Proboscis Monkeys in Borneo - A visit to the Labuk Bay Proboscis Monkey Sanctuary
It was not a planned visit and so much more was I astonished at what awaited us: I recently went to the Labuk Bay Proboscis Monkey Sanctuary near Sandakan and it was a great surprise and wonderful experience amidst plantations and mangroves alike, a true sanctuary for not only Proboscis monkeys (endemic to Borneo) but also other plant and animal species in Borneo.
The sanctuary is an exemplary illustration of how humans and animals can live alongside each other, with but a small sacrifice from our part: while embarking on oil palm plantation development some 400 acres of mangrove forest, initially also bought for commercial development, were set aside as a unique sanctuary for the equally unique Proboscis monkey and other animals and plants. The conservation project started spontaneously when the owner of the land learned more about the monkeys and their predicament – struggle for survival in the wild where natural habitats are under heavy pressure and disappear at an alarmingly fast rate.
Few people in their quest for commercial gain pay much attention to the plight of monkeys and other animals on their land, but this plantation owner made a well thought decision and refrained from bulldozing the mangroves for more plantations. What started out as a simple project is now a recognised effort and also a tourist sanctuary where one can spend a night (or better two!) amongst mangroves and their irreplaceable eco system.
Mangroves play a vital role in coastal environments, not only preventing erosion and flooding but also providing spawning grounds and protection for many fish species, alongside with birds and crabs, crocodiles and monkeys, healing plants and traditional building materials and much more. Through their filtering action they also prevent coral reefs off the shore from being suffocated by silt rivers inevitably carry with them; they act as a natural barrier between the sea and the land – in short, mangroves are extremely important areas but unfortunately that is only slowly being recognised and for many mangroves throughout the world it is too late. They have been developed and the price humans pay is heavy.
Few places in Sabah now offer such great opportunities to watch Proboscis monkeys (and others) so close, and offer an opportunity to learn more about their predicament in general and what is being done for conservation of their species and natural habitat.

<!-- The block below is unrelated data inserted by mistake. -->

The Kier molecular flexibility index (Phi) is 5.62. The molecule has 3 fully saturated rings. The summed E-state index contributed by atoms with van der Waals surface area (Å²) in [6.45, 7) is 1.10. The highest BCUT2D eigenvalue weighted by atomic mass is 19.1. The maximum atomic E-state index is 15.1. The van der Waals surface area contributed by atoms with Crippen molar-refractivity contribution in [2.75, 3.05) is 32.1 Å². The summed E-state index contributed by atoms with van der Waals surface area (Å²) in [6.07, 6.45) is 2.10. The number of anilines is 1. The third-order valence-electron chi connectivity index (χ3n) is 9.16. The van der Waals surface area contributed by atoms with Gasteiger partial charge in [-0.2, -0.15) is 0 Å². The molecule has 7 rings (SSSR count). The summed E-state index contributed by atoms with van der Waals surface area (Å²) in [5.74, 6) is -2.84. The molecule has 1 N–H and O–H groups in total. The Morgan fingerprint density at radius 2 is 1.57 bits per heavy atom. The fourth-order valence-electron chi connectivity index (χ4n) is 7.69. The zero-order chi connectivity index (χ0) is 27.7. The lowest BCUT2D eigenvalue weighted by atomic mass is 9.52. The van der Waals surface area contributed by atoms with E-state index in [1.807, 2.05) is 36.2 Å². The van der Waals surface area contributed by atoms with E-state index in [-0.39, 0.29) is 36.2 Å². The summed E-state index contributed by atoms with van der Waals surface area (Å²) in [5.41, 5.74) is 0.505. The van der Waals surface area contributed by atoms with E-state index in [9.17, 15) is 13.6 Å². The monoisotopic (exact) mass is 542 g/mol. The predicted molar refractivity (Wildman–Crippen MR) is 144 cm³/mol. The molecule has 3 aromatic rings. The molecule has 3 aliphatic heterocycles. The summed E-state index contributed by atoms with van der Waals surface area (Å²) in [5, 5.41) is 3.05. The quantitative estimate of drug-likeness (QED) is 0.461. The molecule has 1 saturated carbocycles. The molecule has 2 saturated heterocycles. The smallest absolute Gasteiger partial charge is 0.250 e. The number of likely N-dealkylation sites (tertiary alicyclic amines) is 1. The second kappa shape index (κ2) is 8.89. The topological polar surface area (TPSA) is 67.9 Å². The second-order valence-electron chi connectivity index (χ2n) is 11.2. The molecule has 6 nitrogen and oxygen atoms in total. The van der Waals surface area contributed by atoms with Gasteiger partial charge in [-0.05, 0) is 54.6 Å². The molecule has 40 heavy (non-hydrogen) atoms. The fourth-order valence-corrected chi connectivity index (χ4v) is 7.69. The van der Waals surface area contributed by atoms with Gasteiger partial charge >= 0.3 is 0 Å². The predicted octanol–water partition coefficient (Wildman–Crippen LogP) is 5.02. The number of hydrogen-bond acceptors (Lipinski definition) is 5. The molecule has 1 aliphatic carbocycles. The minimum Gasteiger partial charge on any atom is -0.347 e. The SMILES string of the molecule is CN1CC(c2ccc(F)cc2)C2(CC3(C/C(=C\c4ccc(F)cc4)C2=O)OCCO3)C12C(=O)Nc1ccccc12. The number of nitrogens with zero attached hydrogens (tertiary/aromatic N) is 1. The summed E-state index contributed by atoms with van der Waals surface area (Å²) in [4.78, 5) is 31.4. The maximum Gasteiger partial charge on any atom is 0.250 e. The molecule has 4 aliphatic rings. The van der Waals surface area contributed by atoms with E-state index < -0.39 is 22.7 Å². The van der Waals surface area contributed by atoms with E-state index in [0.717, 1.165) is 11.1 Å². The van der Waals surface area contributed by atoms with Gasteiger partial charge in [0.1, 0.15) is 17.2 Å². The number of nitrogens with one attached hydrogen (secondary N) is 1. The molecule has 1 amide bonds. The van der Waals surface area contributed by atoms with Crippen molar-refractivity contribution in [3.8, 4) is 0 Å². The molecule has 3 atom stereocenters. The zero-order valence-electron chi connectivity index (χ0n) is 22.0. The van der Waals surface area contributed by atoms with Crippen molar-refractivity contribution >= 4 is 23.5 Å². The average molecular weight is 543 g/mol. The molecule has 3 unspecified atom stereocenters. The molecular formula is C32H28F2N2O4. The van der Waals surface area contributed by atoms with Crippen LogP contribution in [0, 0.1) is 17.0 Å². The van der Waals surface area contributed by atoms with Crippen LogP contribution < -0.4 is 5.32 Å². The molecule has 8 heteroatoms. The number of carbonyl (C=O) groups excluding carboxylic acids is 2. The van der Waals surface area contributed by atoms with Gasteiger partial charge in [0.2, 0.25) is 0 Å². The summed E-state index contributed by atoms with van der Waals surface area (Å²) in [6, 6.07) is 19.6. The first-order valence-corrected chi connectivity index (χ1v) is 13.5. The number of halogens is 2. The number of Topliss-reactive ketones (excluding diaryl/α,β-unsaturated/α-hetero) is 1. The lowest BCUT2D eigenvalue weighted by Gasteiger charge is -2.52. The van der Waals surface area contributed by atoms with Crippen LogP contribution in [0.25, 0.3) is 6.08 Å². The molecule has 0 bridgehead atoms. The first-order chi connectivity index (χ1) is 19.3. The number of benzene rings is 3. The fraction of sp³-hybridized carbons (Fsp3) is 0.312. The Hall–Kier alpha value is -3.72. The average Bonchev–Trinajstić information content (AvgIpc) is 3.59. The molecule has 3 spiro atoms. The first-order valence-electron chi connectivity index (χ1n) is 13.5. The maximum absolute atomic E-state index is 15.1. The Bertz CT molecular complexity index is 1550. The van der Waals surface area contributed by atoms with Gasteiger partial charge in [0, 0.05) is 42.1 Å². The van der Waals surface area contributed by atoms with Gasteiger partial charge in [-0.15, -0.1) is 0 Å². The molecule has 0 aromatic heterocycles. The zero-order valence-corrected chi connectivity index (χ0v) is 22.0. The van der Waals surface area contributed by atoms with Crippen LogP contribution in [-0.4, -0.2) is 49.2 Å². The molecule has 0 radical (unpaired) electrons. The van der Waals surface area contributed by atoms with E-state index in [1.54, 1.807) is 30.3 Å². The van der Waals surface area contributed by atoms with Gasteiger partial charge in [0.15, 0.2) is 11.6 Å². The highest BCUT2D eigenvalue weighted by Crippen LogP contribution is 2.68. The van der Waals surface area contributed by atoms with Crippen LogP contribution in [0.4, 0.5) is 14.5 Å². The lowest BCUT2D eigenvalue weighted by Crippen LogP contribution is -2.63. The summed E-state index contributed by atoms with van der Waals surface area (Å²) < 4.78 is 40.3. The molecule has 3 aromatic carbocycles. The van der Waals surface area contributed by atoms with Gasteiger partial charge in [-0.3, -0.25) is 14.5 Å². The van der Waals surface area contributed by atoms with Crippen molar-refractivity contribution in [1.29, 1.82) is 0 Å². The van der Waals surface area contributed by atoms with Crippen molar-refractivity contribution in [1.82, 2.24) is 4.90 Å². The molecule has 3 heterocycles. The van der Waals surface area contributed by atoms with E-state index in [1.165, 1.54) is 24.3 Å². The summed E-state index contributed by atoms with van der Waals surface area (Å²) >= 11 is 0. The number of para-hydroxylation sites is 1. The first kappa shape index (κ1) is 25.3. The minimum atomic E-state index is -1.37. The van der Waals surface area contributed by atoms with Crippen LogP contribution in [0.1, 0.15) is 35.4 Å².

A visit to the Labuk Bay Proboscis Monkey Sanctuary is at a time a learning experience and an insight how one can, on private initiative, do something for the conservation of our environment. Contact the Labuk Bay Proboscis Monkey Sanctuary for more details on accommodation and how to get there through their website Labuk Bay Proboscis Monkey Sanctuary, or contact their general manager Mr Sean Lee Vui Vun.
To observe these unique monkeys, called Monyet Belanda in the Malay language – meaning Dutchman – it is best to visit their natural sleepover places along rivers in Borneo (read: Sabah). The monkeys settle usually around 5 pm in trees along the banks. Until everybody finds their branches there is a lot of awesome “monkeyacrobatics” to be observed! In Sabah we recommend the following sites:
* Labuk Bay Proboscis Monkey Sanctuary (day tour; overnight facilities available and highly recommended);
* Sukau Forest Reserve (overnight tours; highly recommended); Klias Wetlands (day tour; great river safaris).
In Sarawak you will have to go to the Bako National Park, easily reachable from Kuching within some 45 minutes. Tour operators offer days tours but there are also overnight facilities available. The Bako National Park is amongst Sarawak’s oldest and most intriguing, offering various habitats and many types of vegetation that can be explored on well maintained treks but the sighting of Proboscis monkeys, especially on a day tour cannot be guaranteed.
Courtesy of: New Sabah Times 'In' Sites